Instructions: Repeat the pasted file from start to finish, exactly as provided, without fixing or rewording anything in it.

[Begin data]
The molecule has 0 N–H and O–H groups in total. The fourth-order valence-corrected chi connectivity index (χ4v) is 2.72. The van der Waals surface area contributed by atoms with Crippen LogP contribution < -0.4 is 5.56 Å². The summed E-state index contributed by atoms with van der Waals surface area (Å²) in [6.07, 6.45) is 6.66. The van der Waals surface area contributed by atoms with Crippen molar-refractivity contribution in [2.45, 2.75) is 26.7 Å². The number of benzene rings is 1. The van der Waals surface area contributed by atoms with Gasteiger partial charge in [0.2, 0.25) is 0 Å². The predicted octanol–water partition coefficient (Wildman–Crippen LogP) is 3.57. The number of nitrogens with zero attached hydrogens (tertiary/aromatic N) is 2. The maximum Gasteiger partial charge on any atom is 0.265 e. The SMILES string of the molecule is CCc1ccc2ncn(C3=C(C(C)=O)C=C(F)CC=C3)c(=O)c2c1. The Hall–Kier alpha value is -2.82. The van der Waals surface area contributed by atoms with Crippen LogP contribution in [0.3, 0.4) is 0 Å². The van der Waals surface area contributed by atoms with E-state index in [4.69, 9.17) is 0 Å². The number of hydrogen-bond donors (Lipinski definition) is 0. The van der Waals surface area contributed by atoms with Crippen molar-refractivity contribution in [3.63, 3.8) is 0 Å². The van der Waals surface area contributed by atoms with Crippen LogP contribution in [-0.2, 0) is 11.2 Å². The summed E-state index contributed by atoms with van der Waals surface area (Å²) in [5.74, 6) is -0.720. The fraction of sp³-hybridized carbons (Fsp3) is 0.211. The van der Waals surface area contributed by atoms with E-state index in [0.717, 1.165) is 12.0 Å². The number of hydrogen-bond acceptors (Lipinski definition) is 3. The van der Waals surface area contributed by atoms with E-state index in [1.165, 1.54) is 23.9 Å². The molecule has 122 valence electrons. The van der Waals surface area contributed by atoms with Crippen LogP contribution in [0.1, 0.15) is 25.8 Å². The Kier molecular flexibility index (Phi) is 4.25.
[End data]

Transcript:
The molecule has 0 N–H and O–H groups in total. The fourth-order valence-corrected chi connectivity index (χ4v) is 2.72. The van der Waals surface area contributed by atoms with Crippen LogP contribution < -0.4 is 5.56 Å². The summed E-state index contributed by atoms with van der Waals surface area (Å²) in [6.07, 6.45) is 6.66. The van der Waals surface area contributed by atoms with Crippen molar-refractivity contribution in [2.45, 2.75) is 26.7 Å². The number of benzene rings is 1. The van der Waals surface area contributed by atoms with Gasteiger partial charge in [0.2, 0.25) is 0 Å². The predicted octanol–water partition coefficient (Wildman–Crippen LogP) is 3.57. The number of nitrogens with zero attached hydrogens (tertiary/aromatic N) is 2. The maximum Gasteiger partial charge on any atom is 0.265 e. The SMILES string of the molecule is CCc1ccc2ncn(C3=C(C(C)=O)C=C(F)CC=C3)c(=O)c2c1. The Hall–Kier alpha value is -2.82. The van der Waals surface area contributed by atoms with Crippen LogP contribution in [0.3, 0.4) is 0 Å². The van der Waals surface area contributed by atoms with E-state index in [4.69, 9.17) is 0 Å². The number of hydrogen-bond donors (Lipinski definition) is 0. The van der Waals surface area contributed by atoms with Crippen molar-refractivity contribution in [3.63, 3.8) is 0 Å². The van der Waals surface area contributed by atoms with Crippen LogP contribution in [-0.2, 0) is 11.2 Å². The summed E-state index contributed by atoms with van der Waals surface area (Å²) in [5.74, 6) is -0.720. The fraction of sp³-hybridized carbons (Fsp3) is 0.211. The van der Waals surface area contributed by atoms with E-state index in [0.717, 1.165) is 12.0 Å². The number of hydrogen-bond acceptors (Lipinski definition) is 3. The van der Waals surface area contributed by atoms with E-state index in [1.165, 1.54) is 23.9 Å². The molecule has 122 valence electrons. The van der Waals surface area contributed by atoms with Crippen LogP contribution in [0.1, 0.15) is 25.8 Å². The Kier molecular flexibility index (Phi) is 4.25.